Essay On Framing Effect

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The way choices are framed impacts the way they are perceived and decided upon. Tversky and Kahneman (1981) suggested that choice between a "certain" and a risky option of equal expected value is affected by option phrasing, a phenomenon known as the framing effect. The framing effect is an example of a psychological terms called cognitive bias, in which people respond to differently to a choice depending on how it is presented; i.e. as a gain or as a loss. When a positive frame is presented, people tend to avoid the risky option, selecting the “certain” option as opposed to when a negative frame is presented, people tend to select the risker option. Gain and loss are defined in scenarios as descriptions of outcomes (i.e. lives lost or saved…show more content…
People tend to prefer certainty when considering gains and taking risks when considering loses (Rothman, Salovey, Antone, Keough & Martin, 1992). The underlying assumption that people respond differently to positively and negatively framed information has been applied to a broad range of decision problems ranging from health to food to saving lives. For instance, Meyerowitz & Chaiken (1987) demonstrated that exposure to negatively framed information promotes breast…show more content…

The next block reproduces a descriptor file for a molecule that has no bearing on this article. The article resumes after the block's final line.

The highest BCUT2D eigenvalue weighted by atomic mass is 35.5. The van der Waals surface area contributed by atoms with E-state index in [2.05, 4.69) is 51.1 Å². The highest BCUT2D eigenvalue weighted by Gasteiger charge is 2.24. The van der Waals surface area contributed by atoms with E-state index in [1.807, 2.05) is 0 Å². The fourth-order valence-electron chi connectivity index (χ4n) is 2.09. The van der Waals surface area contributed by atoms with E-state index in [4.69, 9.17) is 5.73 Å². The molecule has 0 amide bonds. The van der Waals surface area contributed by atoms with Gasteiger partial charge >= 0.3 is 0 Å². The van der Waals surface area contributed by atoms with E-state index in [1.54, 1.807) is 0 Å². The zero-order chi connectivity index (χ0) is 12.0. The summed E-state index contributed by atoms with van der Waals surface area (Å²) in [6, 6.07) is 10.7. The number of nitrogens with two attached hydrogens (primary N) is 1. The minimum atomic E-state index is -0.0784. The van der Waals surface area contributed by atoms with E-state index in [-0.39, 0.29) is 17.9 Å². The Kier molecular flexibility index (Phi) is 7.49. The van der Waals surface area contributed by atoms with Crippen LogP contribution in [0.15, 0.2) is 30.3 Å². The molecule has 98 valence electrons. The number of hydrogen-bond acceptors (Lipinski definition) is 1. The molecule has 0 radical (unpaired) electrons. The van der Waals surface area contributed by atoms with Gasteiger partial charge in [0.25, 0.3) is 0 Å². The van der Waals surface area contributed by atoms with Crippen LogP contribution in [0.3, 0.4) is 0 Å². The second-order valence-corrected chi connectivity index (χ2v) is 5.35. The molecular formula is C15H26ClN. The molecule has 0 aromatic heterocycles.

Growing literature suggests that emotional states can conditions the impact of given frame since the underlying role of emotions depends on problem (e.g. life or death scenarios). Druckman & McDermott hypothesized that exposure too negative (dying or losing) frame will be positively correlated with risky behaviors or choice sections. Vice versa was hypothesis to exposure to positive emotion. A similar study was done involving a treatment plan for a disease problem with results showing a
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